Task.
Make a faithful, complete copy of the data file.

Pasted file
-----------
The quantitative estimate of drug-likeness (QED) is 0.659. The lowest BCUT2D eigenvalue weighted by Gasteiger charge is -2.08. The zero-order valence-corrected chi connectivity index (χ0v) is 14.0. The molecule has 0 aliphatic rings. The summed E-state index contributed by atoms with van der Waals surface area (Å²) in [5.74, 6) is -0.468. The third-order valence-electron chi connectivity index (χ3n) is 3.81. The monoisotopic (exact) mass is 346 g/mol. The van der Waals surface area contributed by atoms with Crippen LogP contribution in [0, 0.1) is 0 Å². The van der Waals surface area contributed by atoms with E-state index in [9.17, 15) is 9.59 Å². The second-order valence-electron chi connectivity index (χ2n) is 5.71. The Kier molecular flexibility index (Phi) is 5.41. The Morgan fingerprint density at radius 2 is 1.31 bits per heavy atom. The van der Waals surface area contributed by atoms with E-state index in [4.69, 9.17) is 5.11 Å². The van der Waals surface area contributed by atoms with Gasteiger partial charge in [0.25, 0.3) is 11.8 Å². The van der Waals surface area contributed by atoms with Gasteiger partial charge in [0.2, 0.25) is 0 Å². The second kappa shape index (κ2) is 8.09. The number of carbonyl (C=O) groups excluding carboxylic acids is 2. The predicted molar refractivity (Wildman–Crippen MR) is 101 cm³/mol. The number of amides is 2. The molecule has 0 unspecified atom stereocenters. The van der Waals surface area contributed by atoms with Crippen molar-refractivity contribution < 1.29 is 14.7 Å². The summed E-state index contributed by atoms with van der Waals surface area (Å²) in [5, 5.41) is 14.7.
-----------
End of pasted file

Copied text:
The quantitative estimate of drug-likeness (QED) is 0.659. The lowest BCUT2D eigenvalue weighted by Gasteiger charge is -2.08. The zero-order valence-corrected chi connectivity index (χ0v) is 14.0. The molecule has 0 aliphatic rings. The summed E-state index contributed by atoms with van der Waals surface area (Å²) in [5.74, 6) is -0.468. The third-order valence-electron chi connectivity index (χ3n) is 3.81. The monoisotopic (exact) mass is 346 g/mol. The van der Waals surface area contributed by atoms with Crippen LogP contribution in [0, 0.1) is 0 Å². The van der Waals surface area contributed by atoms with E-state index in [9.17, 15) is 9.59 Å². The second-order valence-electron chi connectivity index (χ2n) is 5.71. The Kier molecular flexibility index (Phi) is 5.41. The Morgan fingerprint density at radius 2 is 1.31 bits per heavy atom. The van der Waals surface area contributed by atoms with E-state index in [4.69, 9.17) is 5.11 Å². The van der Waals surface area contributed by atoms with Gasteiger partial charge in [0.25, 0.3) is 11.8 Å². The van der Waals surface area contributed by atoms with Gasteiger partial charge in [0.2, 0.25) is 0 Å². The second kappa shape index (κ2) is 8.09. The number of carbonyl (C=O) groups excluding carboxylic acids is 2. The predicted molar refractivity (Wildman–Crippen MR) is 101 cm³/mol. The number of amides is 2. The molecule has 0 unspecified atom stereocenters. The van der Waals surface area contributed by atoms with Crippen molar-refractivity contribution < 1.29 is 14.7 Å². The summed E-state index contributed by atoms with van der Waals surface area (Å²) in [5, 5.41) is 14.7.